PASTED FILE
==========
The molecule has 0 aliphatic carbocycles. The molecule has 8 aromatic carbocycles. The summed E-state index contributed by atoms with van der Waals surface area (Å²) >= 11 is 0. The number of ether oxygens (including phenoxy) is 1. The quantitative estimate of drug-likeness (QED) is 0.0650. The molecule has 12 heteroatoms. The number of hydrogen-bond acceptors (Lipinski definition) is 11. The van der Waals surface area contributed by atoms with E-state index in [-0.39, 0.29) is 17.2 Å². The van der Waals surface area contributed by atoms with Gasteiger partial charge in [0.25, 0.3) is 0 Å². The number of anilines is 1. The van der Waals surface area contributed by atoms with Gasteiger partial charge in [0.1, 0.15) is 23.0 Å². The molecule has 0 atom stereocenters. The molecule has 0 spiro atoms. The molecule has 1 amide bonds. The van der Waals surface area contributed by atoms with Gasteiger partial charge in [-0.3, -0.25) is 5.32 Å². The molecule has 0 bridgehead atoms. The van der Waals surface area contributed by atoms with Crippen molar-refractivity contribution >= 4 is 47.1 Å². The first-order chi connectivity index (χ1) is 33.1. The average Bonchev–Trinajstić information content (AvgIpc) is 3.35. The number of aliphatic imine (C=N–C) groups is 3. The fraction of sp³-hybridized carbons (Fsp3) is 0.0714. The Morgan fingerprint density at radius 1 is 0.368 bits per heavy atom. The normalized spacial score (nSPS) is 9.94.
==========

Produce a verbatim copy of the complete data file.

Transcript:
The molecule has 0 aliphatic carbocycles. The molecule has 8 aromatic carbocycles. The summed E-state index contributed by atoms with van der Waals surface area (Å²) >= 11 is 0. The number of ether oxygens (including phenoxy) is 1. The quantitative estimate of drug-likeness (QED) is 0.0650. The molecule has 12 heteroatoms. The number of hydrogen-bond acceptors (Lipinski definition) is 11. The van der Waals surface area contributed by atoms with E-state index in [-0.39, 0.29) is 17.2 Å². The van der Waals surface area contributed by atoms with Gasteiger partial charge in [0.25, 0.3) is 0 Å². The number of anilines is 1. The van der Waals surface area contributed by atoms with Gasteiger partial charge in [0.1, 0.15) is 23.0 Å². The molecule has 0 atom stereocenters. The molecule has 0 spiro atoms. The molecule has 1 amide bonds. The van der Waals surface area contributed by atoms with Gasteiger partial charge in [-0.3, -0.25) is 5.32 Å². The molecule has 0 bridgehead atoms. The van der Waals surface area contributed by atoms with Crippen molar-refractivity contribution >= 4 is 47.1 Å². The first-order chi connectivity index (χ1) is 33.1. The average Bonchev–Trinajstić information content (AvgIpc) is 3.35. The number of aliphatic imine (C=N–C) groups is 3. The fraction of sp³-hybridized carbons (Fsp3) is 0.0714. The Morgan fingerprint density at radius 1 is 0.368 bits per heavy atom. The normalized spacial score (nSPS) is 9.94.